IBWA is disappointed that the USCM and some of its members have once again chosen to denigrate bottled water, especially given the extensive education the bottled water industry gave these individuals during the past year.
Throughout the year-long outreach campaign, USCM staff and mayors were thoroughly educated on the importance of bottled water with regard to health and economics, as well as the work of the bottled water industry to achieve environmental friendliness and sustainability—all in an effort to urge those mayors not to follow the lead of a few other cities that have prohibited or restricted the purchase of bottled water by city government.
In the end, however, aggressive lobbying of the mayors by anti-bottled water organizations paid off for our critics, and even an alternative industry-supported resolution encouraging comprehensive recycling, sustainability and water infrastructure positions, which mayors and the industry could have mutually supported, was soundly rejected by opposition mayors.
National Recycling Partnership
On March 17, 2008, IBWA was part of the official launch of the National Recycling Partnership’s (NRP) “Model Cities” pilot project in Hartford, Conn. Announced at a press event on the steps of City Hall and attended by Hartford Mayor Eddie Perez, local government and agency officials and NRP members, the Hartford pilot project is a one-year program called “Go Green Use Blue.”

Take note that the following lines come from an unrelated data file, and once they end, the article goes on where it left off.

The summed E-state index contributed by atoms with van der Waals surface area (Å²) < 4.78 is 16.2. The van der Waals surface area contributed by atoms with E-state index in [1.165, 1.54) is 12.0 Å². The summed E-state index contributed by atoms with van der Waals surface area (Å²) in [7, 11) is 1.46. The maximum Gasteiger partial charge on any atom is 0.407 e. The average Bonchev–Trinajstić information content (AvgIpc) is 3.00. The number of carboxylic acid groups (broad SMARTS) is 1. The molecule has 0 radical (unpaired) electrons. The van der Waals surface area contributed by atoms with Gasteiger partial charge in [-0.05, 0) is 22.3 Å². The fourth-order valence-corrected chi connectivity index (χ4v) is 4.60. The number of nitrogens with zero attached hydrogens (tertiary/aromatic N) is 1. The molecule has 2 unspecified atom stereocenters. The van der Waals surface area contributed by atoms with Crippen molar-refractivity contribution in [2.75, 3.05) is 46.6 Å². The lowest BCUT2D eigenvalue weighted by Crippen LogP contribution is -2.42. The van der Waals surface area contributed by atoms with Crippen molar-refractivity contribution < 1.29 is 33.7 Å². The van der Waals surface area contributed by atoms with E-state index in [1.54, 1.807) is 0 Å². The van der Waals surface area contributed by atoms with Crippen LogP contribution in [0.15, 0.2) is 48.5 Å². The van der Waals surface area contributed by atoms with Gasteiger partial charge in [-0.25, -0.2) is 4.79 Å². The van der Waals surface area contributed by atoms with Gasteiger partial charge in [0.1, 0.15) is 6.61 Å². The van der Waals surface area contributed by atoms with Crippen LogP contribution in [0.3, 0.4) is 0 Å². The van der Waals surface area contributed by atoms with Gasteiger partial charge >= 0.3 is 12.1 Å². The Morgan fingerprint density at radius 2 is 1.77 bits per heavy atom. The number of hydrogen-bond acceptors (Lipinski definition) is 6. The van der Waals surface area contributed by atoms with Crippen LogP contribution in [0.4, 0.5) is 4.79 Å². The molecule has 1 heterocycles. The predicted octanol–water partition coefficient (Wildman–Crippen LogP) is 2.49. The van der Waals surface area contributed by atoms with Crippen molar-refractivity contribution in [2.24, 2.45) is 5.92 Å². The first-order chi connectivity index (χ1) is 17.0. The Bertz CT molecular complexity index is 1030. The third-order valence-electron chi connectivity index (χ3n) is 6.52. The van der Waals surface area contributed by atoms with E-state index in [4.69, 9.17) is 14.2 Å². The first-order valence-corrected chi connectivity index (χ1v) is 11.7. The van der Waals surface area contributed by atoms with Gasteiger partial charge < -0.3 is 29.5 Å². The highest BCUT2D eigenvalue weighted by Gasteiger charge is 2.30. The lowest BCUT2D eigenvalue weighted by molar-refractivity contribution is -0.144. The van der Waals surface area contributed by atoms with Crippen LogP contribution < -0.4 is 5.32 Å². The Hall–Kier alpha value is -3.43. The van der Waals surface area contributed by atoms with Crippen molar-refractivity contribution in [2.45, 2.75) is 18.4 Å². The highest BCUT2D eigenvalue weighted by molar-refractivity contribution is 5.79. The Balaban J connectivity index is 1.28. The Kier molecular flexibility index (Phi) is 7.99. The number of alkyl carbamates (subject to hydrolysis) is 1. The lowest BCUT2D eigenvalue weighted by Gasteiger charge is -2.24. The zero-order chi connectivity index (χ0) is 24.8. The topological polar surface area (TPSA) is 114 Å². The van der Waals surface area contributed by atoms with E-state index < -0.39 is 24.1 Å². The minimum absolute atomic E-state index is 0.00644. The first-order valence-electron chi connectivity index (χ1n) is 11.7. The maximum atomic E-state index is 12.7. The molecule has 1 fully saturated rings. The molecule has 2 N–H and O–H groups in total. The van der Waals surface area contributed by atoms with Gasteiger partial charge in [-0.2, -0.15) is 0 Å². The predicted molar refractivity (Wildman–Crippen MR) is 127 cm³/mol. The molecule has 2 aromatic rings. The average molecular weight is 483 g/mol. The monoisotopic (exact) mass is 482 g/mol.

The program will demonstrate the effectiveness of community education and implementation of single-stream recycling to achieve the mayor’s goal of increasing recycling in Hartford from 10% to 60% during the course of the program.
IBWA was a founding member of the NRP in 2006, which is also comprised of the National Recycling Coalition, the Grocery Manufacturers of America, the Food Marketing Institute, the American Beverage Association and the Beer Wholesalers Association. NRP has a two-pronged mission: to educate consumers about recycling and steer pilot curbside recycling programs in four cities, aimed at increasing the recycling rate.